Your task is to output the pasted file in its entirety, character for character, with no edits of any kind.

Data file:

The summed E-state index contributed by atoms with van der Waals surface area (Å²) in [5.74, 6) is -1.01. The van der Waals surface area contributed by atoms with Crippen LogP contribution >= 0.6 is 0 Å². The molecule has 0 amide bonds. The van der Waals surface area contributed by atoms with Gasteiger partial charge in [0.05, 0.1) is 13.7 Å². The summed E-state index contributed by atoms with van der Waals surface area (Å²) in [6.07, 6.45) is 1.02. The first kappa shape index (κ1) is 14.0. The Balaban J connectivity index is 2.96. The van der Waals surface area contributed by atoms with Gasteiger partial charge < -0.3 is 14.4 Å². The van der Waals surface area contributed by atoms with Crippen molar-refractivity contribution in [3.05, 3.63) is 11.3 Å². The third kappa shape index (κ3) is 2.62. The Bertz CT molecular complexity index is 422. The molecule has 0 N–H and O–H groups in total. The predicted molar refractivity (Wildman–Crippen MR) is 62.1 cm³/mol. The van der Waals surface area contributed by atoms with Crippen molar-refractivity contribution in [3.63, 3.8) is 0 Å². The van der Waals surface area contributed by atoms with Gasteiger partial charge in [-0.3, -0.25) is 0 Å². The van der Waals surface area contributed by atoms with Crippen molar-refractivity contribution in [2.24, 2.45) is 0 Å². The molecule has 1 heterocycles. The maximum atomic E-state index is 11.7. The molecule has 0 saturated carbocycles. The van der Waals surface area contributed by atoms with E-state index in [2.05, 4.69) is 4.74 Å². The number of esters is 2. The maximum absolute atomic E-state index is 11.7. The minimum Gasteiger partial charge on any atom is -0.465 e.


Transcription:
The summed E-state index contributed by atoms with van der Waals surface area (Å²) in [5.74, 6) is -1.01. The van der Waals surface area contributed by atoms with Crippen LogP contribution >= 0.6 is 0 Å². The molecule has 0 amide bonds. The van der Waals surface area contributed by atoms with Gasteiger partial charge in [0.05, 0.1) is 13.7 Å². The summed E-state index contributed by atoms with van der Waals surface area (Å²) in [6.07, 6.45) is 1.02. The first kappa shape index (κ1) is 14.0. The Balaban J connectivity index is 2.96. The van der Waals surface area contributed by atoms with Gasteiger partial charge < -0.3 is 14.4 Å². The van der Waals surface area contributed by atoms with Crippen molar-refractivity contribution in [3.05, 3.63) is 11.3 Å². The third kappa shape index (κ3) is 2.62. The Bertz CT molecular complexity index is 422. The molecule has 0 N–H and O–H groups in total. The predicted molar refractivity (Wildman–Crippen MR) is 62.1 cm³/mol. The van der Waals surface area contributed by atoms with Crippen molar-refractivity contribution in [3.63, 3.8) is 0 Å². The van der Waals surface area contributed by atoms with Gasteiger partial charge in [-0.3, -0.25) is 0 Å². The van der Waals surface area contributed by atoms with Crippen molar-refractivity contribution in [2.24, 2.45) is 0 Å². The molecule has 1 heterocycles. The maximum atomic E-state index is 11.7. The molecule has 0 saturated carbocycles. The van der Waals surface area contributed by atoms with E-state index in [2.05, 4.69) is 4.74 Å². The number of esters is 2. The maximum absolute atomic E-state index is 11.7. The minimum Gasteiger partial charge on any atom is -0.465 e.